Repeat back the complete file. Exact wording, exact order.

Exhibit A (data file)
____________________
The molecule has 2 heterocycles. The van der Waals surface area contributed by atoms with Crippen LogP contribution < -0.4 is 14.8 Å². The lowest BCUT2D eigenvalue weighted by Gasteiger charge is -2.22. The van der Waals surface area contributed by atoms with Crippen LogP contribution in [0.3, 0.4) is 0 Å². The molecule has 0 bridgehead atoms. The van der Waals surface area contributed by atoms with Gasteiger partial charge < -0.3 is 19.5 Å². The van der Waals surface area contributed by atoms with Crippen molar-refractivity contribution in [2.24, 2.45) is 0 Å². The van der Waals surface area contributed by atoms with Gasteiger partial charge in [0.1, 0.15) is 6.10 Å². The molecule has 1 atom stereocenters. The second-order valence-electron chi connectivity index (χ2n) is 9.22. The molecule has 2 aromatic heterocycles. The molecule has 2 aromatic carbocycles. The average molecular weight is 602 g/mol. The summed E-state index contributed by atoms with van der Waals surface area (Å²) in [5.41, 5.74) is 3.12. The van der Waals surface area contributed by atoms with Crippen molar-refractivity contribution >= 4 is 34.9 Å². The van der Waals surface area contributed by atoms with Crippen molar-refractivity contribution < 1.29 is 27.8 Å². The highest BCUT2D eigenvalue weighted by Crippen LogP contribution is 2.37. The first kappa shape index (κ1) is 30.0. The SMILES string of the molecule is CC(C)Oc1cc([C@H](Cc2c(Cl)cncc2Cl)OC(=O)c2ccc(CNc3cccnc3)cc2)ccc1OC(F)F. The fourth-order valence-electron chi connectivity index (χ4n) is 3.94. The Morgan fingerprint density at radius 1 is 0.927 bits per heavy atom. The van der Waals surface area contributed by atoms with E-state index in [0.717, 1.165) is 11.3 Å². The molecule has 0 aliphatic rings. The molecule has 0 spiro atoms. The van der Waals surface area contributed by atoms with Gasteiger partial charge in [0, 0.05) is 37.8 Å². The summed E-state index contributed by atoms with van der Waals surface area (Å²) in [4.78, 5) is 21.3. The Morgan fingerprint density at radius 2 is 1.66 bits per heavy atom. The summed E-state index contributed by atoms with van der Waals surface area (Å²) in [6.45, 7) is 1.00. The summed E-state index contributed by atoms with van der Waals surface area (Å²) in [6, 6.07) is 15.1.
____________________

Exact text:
The molecule has 2 heterocycles. The van der Waals surface area contributed by atoms with Crippen LogP contribution < -0.4 is 14.8 Å². The lowest BCUT2D eigenvalue weighted by Gasteiger charge is -2.22. The van der Waals surface area contributed by atoms with Crippen LogP contribution in [0.3, 0.4) is 0 Å². The molecule has 0 bridgehead atoms. The van der Waals surface area contributed by atoms with Gasteiger partial charge < -0.3 is 19.5 Å². The van der Waals surface area contributed by atoms with Crippen molar-refractivity contribution in [2.24, 2.45) is 0 Å². The van der Waals surface area contributed by atoms with Gasteiger partial charge in [0.1, 0.15) is 6.10 Å². The molecule has 1 atom stereocenters. The second-order valence-electron chi connectivity index (χ2n) is 9.22. The molecule has 2 aromatic heterocycles. The molecule has 2 aromatic carbocycles. The average molecular weight is 602 g/mol. The summed E-state index contributed by atoms with van der Waals surface area (Å²) in [5.41, 5.74) is 3.12. The van der Waals surface area contributed by atoms with Crippen molar-refractivity contribution >= 4 is 34.9 Å². The van der Waals surface area contributed by atoms with Crippen molar-refractivity contribution < 1.29 is 27.8 Å². The highest BCUT2D eigenvalue weighted by Crippen LogP contribution is 2.37. The first kappa shape index (κ1) is 30.0. The SMILES string of the molecule is CC(C)Oc1cc([C@H](Cc2c(Cl)cncc2Cl)OC(=O)c2ccc(CNc3cccnc3)cc2)ccc1OC(F)F. The fourth-order valence-electron chi connectivity index (χ4n) is 3.94. The Morgan fingerprint density at radius 1 is 0.927 bits per heavy atom. The van der Waals surface area contributed by atoms with E-state index in [0.717, 1.165) is 11.3 Å². The molecule has 0 aliphatic rings. The molecule has 0 spiro atoms. The van der Waals surface area contributed by atoms with Gasteiger partial charge in [0, 0.05) is 37.8 Å². The summed E-state index contributed by atoms with van der Waals surface area (Å²) in [4.78, 5) is 21.3. The Morgan fingerprint density at radius 2 is 1.66 bits per heavy atom. The summed E-state index contributed by atoms with van der Waals surface area (Å²) in [6.45, 7) is 1.00. The summed E-state index contributed by atoms with van der Waals surface area (Å²) in [6, 6.07) is 15.1.